The best way to prompt your camera to focus is to press the shutter down halfway, just enough to activate the camera and the focusing system but not enough to actually take a photo. With the One Shot focus mode, you can set the focus point by halfpressing the shutter, and as long as you leave the shutter pressed halfway your focus point will remain the same (regardless of where you point the camera). However, halfpressing the shutter while using the AI Servo mode will tell the camera to keep searching for something to focus on and will continuously fi nd a new focus point.

SETTING THE FOCUS MODE

The AF mode button, located above the top LCD Panel.

  1. Wake the camera (if necessary) by lightly pressing the Shutter button.
  2. Press the AF mode button, located above the LCD Panel on the top of the camera (Figure 1.9).
  3. Using the Main dial, change the focus mode to the desired setting.
  4. Lightly press the Shutter button once more to set your new focus mode.

Next you’ll decide where you want your camera to fi nd the focus in the viewfi nder. The 7D has three separate types of focus areas:

  • Single-Point AF: Choose where you want the focus to be from one of the 19 focus points within the viewfi nder. This focus mode is good for still subjects when using One Shot AF.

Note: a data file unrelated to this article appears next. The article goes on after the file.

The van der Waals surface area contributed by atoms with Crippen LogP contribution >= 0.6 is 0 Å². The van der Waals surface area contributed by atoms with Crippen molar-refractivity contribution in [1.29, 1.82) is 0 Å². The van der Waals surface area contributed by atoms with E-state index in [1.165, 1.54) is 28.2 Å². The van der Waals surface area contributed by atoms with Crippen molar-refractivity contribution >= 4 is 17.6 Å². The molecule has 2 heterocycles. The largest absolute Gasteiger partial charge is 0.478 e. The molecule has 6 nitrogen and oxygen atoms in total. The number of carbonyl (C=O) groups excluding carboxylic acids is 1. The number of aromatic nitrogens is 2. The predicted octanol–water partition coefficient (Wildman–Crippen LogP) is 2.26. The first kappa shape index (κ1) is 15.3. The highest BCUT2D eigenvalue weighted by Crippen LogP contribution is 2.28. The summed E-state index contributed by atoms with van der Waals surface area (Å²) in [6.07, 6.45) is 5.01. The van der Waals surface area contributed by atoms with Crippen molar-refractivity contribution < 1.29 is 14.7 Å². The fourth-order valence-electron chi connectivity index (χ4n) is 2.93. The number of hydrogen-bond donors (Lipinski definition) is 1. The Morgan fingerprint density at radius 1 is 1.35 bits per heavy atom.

• Zone AF: Choose this if you know the general area in your viewfi nder where you want to fi nd focus. This is an excellent focus mode for photographing sports or fast-moving objects in conjunction with AI Servo AF.
  • Auto select: With this option, the camera selects one of the 19 focus points for you. This feature can be very useful with the AI Servo AF mode as well.

SETTING THE FOCUS AREA

SETTING THE FOCUS AREA

  1. Wake the camera (if necessary) by lightly pressing the Shutter button.
  2. Press the AF Point selection button, located on the upper-right part of the back of your camera (A).
  3. While looking through the viewfi nder, press the M-Fn button (located next to the Shutter button) until you have
    selected your desired focus area (I recommend Single-Point AF so that you can control your precise focus point
    rather than letting the camera decide for you) (B).
  4. Use any of the dials on the camera to change the focus point. You can do this at any time while looking through the
    viewfi nder by pressing the AF Point selection button and moving the point with the dials.
  5. Lightly press the Shutter button once more to set your new focus area.

MANUAL FOCUSING

If you find that the autofocus system won’t find your image, it’s really easy to switch over to manual focusing. On each lens there is a switch; just change it from AF (autofocus) to MF (manual focus) and use the focus ring to adjust focus by hand (Figure 1.10). If you half-press your shutter during manual focusing, just as you would if you were auto-focusing,
and you are focusing in the same area as the autofocus point, then you will hear a beep when the camera senses the image is in focus.

You can set the focusing mode on your lens to switch from autofocus to manual focus.